Juszczyk (6-1, 248) played plenty of tight end and H-back at Harvard, so he's more than versatile enough to fit into a team's passing game in the NFL. With the Crimson, he led the Ivy League in touchdown catches (eight) and was his team's top receiver with 52 receptions for 706 yards. If he's drafted, he'll be the first Harvard prospect selected since the Rams took quarterback Ryan Fitzpatrick in 2005's fifth round.
Mike Catapano, DE, Princeton
Catapano has emerged as a big favorite of NFL coaches and scouts who have worked him out this spring, because he plays with non-stop hustle and intensity and has all the work ethic and leadership intangibles you could ever want as a three-year starter and two-time captain at Princeton. The 6-3, 270-pound Catapano needs to get bigger and stronger to win battles with NFL offensive tackles, but he's a developmental 4-3 defensive end prospect who has great pursuit skills and solid pass-rushing technique.
Hard to believe, but Catapano would be the first Princeton product drafted by the NFL since 2001 if some team invests a third-day pick in him. Though he wasn't deemed combine-worthy, he did have a nice week at the East-West Shrine Game and would best fit with a team that would not need to initially ask much more than special teams play and perhaps rotational defensive line duty. His calling card is his effort level, and while not as athletically gifted as some pass rushers, he's a coach's dream with a game that shows bountiful potential for improvement.
Jeremy Harris, CB, New Mexico State
Taller cornerbacks are still very much in demand in the NFL, and at 6-2, 189 pounds, Harris has the kind of length the league craves. The former hurdler is more athlete than natural cover man at this point in his development, but he put himself in play in the draft with a couple of 40s in the 4.48 and 4.49 range at the New Mexico State pro day, and teams like the Seahawks, Chiefs and Colts had him in for visits in the past month, while the Bears and Raiders privately worked him out.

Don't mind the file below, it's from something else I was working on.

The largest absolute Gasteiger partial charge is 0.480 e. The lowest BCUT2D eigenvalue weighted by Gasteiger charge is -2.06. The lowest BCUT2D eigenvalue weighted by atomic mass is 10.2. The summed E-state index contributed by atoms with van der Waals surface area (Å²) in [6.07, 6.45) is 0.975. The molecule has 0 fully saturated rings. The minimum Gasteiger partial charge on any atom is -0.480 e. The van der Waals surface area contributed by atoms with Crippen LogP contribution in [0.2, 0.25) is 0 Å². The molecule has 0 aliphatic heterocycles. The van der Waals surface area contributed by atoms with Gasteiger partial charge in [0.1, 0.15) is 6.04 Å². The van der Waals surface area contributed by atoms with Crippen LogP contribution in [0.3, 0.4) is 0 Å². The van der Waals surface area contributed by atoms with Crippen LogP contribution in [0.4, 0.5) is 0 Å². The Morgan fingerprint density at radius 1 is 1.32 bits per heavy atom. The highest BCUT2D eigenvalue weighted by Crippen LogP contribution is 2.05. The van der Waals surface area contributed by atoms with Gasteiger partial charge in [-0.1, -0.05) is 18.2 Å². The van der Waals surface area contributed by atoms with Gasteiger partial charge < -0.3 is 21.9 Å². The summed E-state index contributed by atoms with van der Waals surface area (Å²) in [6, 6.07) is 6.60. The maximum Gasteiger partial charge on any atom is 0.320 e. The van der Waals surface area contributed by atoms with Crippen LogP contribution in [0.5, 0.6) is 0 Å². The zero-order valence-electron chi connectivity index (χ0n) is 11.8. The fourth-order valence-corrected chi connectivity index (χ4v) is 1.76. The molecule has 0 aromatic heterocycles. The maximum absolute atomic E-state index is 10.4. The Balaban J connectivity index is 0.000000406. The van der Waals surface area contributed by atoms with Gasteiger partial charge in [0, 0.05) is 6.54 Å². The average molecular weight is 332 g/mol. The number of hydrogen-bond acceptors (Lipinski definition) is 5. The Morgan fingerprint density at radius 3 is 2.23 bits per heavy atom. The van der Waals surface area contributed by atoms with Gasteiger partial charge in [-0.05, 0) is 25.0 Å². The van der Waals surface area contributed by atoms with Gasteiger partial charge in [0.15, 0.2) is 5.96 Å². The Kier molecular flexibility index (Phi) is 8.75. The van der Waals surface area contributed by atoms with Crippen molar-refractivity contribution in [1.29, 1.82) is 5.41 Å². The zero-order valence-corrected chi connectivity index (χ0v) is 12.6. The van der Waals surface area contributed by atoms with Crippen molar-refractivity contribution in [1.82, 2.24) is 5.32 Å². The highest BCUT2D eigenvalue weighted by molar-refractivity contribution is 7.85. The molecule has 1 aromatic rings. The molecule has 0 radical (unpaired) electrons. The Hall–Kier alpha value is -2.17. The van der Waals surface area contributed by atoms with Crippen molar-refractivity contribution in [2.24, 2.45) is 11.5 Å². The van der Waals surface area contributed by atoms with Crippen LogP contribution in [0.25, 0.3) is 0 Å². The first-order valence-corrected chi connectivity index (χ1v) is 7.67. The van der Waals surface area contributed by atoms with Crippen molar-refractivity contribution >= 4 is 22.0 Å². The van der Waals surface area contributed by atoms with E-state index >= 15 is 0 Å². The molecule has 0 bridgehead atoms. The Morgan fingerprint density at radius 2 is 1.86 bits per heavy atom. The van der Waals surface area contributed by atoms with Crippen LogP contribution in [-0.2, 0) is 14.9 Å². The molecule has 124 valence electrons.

Though he might rate a priority free agent, Harris could sneak into the later rounds based on New Mexico State's recent track record at cornerback. The long-downtrodden Aggies have had drafted corners the past two years (Green Bay's Davon House and Detroit's Jonte Green), and current Jacksonville secondary coach DeWayne Walker once was Harris' head coach at New Mexico State. Harris earned first-team All-WAC honors last season, and showed a willingness to play physically, with 56 tackles and a team-best 10 passes defensed.
Jasper Collins, WR, Mount Union
NFL scouts know where Mount Union (Ohio) is and what it's all about when it comes to churning out receiving prospects. Thanks to NFL starters Pierre Garcon and Cecil Shorts, both of whom are recent Mount Union products, Collins was given a ready-made platform to impress. He didn't waste it, catching 232 passes for 3,527 yards and 37 touchdown passes in his 52-game-starting career, making him the school's second-leading all-time receiver behind only Shorts. In addition, Collins is a punt return threat, with three career touchdowns at Mount Union in that role.
At 5-10, 183 pounds, Collins has the skill set of a likely slot receiver in the NFL. Though not a blazer, he knows how to separate from defenders and can exploit the empty spaces in a secondary. If he joins a team that runs a lot of spread sets with plenty of short to intermediate routes in the middle of the field, he could prove a handy and reliable target. While his punt returning is a plus, his blocking and ability to beat press coverage off the line isn't NFL ready yet.
Jahleel Addae, S, Central Michigan
The 49ers">49ers and Raiders are among the teams reportedly having visited with Addae, and we can only surmise that plenty of clubs noticed him when they watched game tape of Central Michigan offensive tackle Eric Fisher, an expected top-five pick. Addae is a former running back who switched to the secondary after his freshman year at CMU, and in three years at safety he developed into one of the best defenders in the Mid-American Conference.